How could it be any other way? No one in the world knows us the way our spouse knows us—both the good parts and the bad parts. We can put up a front for other people, and fake out other people, and pretend that we’re someone we’re not for other people. You can’t do that for very long with the person you’re sharing your life with. Our spouse is the only human being in the world who gets to see us at our absolute worst. It’s a wonder the divorce rate isn’t worse than it is!

Speaking of which, I heard this really terrible idea on the public radio show Marketplace. An economist believed that he knew just the solution to cut down on the divorce rate in our country. He said that marriage licenses should be renewable, like a driver’s license. They should have an expiration date. When your license expires—after a period of two or three years—you get to decide whether or not you want to renew it. This is a terrible idea for a couple of reasons. First, no couple exchanging vows at the altar of a church doubts for a moment that, in their case at least, their love will last forever. Second, and more importantly, because our spouse sees us at our absolute worst, it’s a good thing that divorce is as expensive and difficult as it is. It might give us just enough incentive to fight it out and work through our problems.

Obviously, if we feel like we married the wrong person in the first place, well… We may not work as hard to solve our problems.

The biggest problem with the myth of the soulmate, the myth of the “one true love,” is that it flatters our ego. It teaches us that marriage is mostly about me and my happiness. It’s about self-fulfillment. It’s about what I get out of the relationship. I know that our culture has swallowed this myth hook, line, and sinker… but my question is, Why has the church? Aren’t we supposed to know better? Aren’t we supposed to know something about love? Didn’t Jesus teach us something about the nature and meaning of true love?

If Jesus taught us anything about love, he taught us that love isn’t about what’s in it for me. It’s about this other person. Always! Love is selfless. Always. Love puts the needs and interests of others ahead of our own needs and interests. Always. Love, true love, is self-sacrificial. Always! I think we Christians mostly understand this cross-carrying kind of love this when it comes to loving our neighbors out there—when we’re in the mission field, when we’re suffering or sacrificing for the Lord. We ignore our feelings and do our duty: we do what we know the Lord wants us to do, regardless of what we get out of it; regardless how it makes us feel. When the Good Samaritan in the parable came to the aid of the injured Jew on the side of the road, it didn’t matter how he felt about this person who was his enemy. What mattered was how he treated him. He was a neighbor to the injured man not because he felt warm and fuzzy feelings but because he loved him like a neighbor. And love is action.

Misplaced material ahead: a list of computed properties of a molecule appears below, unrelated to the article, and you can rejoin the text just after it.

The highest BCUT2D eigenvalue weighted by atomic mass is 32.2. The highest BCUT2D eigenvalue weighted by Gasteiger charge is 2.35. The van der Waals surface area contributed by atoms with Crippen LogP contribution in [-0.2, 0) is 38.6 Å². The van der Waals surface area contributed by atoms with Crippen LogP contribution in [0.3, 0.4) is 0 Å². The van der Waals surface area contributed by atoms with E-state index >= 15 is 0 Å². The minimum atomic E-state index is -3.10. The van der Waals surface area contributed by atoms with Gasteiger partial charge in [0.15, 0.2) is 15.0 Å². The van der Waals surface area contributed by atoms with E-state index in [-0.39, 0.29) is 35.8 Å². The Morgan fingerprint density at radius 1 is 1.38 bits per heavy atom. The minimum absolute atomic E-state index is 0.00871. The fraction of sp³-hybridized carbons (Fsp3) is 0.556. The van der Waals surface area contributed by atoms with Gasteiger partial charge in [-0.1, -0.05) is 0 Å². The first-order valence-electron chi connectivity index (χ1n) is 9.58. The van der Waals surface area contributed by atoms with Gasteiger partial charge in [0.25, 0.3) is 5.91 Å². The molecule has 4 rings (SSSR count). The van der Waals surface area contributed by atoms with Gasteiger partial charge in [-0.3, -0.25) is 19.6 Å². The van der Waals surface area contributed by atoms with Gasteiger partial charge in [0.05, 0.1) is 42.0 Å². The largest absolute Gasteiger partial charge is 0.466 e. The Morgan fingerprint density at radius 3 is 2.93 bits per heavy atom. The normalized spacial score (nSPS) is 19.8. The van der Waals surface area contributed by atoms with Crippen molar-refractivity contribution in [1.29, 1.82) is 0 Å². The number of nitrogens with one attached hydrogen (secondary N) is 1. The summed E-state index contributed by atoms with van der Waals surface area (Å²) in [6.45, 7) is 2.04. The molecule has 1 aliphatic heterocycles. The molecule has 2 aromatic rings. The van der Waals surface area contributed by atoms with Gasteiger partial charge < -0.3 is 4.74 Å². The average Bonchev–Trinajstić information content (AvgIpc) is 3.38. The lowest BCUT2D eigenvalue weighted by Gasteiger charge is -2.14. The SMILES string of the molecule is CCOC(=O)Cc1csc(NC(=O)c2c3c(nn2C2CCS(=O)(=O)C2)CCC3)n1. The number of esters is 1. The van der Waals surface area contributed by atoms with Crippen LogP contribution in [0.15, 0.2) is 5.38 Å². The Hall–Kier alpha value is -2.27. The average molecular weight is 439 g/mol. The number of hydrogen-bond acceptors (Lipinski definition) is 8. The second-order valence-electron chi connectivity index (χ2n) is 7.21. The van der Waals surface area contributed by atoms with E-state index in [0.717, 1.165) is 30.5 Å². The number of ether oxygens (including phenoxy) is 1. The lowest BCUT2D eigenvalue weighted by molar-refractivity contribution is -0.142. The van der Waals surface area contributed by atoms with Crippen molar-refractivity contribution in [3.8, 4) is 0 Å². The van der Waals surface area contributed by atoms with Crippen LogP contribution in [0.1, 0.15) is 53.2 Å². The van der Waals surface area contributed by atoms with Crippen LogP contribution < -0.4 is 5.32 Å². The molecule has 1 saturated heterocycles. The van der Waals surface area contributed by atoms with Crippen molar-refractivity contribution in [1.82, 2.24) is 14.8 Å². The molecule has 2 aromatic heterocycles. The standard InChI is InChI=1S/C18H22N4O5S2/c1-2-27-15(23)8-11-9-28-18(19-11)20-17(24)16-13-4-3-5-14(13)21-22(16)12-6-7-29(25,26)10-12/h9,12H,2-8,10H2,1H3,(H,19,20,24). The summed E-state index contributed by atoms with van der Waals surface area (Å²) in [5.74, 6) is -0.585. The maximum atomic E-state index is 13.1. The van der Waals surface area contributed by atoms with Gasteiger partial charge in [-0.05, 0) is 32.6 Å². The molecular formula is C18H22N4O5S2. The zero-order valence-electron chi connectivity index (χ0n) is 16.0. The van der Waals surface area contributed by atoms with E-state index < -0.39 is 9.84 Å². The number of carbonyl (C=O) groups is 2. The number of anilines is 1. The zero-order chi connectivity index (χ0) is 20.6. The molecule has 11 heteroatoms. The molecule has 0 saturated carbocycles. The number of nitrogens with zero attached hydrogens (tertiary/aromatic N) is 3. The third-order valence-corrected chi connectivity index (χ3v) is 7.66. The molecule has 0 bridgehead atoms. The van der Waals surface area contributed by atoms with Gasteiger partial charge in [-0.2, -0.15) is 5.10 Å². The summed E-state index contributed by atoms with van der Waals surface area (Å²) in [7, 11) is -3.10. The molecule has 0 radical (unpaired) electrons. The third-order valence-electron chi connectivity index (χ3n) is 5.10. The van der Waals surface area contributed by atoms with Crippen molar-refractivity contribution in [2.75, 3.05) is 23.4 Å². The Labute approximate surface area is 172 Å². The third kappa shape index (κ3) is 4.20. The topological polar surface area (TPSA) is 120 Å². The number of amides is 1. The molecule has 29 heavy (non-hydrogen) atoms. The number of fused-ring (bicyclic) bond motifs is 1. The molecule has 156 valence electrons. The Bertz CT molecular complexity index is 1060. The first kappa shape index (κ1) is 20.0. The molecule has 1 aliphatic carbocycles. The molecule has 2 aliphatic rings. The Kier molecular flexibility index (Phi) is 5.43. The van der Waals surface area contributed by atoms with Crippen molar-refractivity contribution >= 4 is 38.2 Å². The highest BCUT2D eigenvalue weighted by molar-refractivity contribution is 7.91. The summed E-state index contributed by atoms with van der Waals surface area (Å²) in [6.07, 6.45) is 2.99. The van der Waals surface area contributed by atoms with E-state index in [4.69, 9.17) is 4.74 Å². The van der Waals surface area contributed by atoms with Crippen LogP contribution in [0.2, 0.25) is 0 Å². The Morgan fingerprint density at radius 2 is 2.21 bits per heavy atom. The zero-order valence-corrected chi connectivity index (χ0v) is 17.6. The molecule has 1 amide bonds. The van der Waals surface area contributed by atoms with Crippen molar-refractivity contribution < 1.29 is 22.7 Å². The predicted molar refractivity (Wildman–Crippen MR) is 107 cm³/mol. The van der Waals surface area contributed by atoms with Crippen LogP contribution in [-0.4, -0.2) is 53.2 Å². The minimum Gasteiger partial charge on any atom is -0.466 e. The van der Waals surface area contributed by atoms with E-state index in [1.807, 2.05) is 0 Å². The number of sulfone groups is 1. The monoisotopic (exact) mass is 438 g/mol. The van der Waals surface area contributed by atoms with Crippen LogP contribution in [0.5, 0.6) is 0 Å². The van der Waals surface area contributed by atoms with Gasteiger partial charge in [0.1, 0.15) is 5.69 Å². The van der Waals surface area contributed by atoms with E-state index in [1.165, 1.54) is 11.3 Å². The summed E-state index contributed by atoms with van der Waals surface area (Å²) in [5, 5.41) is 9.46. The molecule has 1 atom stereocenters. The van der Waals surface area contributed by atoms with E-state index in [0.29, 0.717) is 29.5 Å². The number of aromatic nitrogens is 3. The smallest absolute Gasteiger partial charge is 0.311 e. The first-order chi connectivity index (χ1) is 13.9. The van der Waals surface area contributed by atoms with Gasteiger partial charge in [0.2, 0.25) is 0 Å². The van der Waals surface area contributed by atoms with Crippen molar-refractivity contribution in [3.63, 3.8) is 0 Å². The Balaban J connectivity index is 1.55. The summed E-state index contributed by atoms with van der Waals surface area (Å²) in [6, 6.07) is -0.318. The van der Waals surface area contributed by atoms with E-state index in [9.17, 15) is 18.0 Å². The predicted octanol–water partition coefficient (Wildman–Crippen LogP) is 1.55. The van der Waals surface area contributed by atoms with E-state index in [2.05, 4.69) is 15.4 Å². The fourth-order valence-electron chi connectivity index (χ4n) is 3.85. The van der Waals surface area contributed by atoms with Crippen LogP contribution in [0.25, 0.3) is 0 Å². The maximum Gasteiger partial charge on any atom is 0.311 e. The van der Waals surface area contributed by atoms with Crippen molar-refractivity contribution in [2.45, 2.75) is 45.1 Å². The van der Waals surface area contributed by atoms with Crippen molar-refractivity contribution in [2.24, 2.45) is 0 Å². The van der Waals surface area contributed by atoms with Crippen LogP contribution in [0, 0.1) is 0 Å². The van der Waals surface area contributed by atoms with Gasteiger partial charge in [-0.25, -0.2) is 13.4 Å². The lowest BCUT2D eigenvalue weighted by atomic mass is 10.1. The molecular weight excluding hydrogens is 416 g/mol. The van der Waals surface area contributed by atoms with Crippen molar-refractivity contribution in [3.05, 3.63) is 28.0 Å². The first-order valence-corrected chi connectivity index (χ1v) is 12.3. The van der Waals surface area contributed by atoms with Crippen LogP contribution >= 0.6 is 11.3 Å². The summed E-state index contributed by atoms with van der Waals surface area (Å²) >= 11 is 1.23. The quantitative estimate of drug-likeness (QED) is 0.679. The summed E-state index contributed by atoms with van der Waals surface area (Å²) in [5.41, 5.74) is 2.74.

And when we get married, guess what happens? We now have a neighbor who lives under the same roof as us. We now have a neighbor who sleeps beside us. We now have a neighbor who manages the household with us, and raises kids with us, and makes a life with us. But now—now that our neighbor is also our spouse—it suddenly matters a great deal how we feel about this relationship? It suddenly matters what we get out of the relationship? It suddenly matters whether or not we find the relationship fulfilling to us? Isn’t that a double-standard?

The apostle Paul says in Ephesians 5 that the love between a husband and wife should look like the love that Christ has for the church. And what does Christ’s love for the church look like? It looks like someone who empties himself, humbles himself, sacrifices himself—lays down his own life—for the sake of the one he loves. If that’s what the love of husband and wife is supposed to look like, it’s no wonder we’re not supposed to get divorced; it’s no wonder we’re not supposed to give up on one another: Jesus Christ didn’t give up on us! It’s not like we could have mistreated Jesus any worse than we did, and Jesus kept on loving us to the very end.

But maybe you’re struggling in your marriage right now, and you’re just not buying this. You’re thinking, “I’m sorry, Brent, I can’t fake it! I can’t go through the motions of a love that’s just not there anymore, that I’m not feeling.” And I understand that. But I want to read some advice that Tim Keller wrote for people in your situation. He said that if you’re married and you’re going through a dry spell, and you’re not feeling the love, and you’re not feeling in love, and you’re not feeling attracted to your spouse, and you don’t feel affectionate toward your spouse, you need to tell yourself something like this:

“Well, when Jesus looked down from the cross, he didn’t think, ‘I am giving myself to you because you are so attractive to me.’ No, he was in agony, and he looked down at us—denying him, abandoning him, and betraying him—and in the greatest act of love in history, he stayed. He said, ‘Father, forgive them, they don’t know what they are doing.’ He loved us, not because we were lovely to him, but to make us lovely. That is why I am going to love my spouse.” Speak to your heart like that, and then fulfill the promises you made on your wedding day.[2]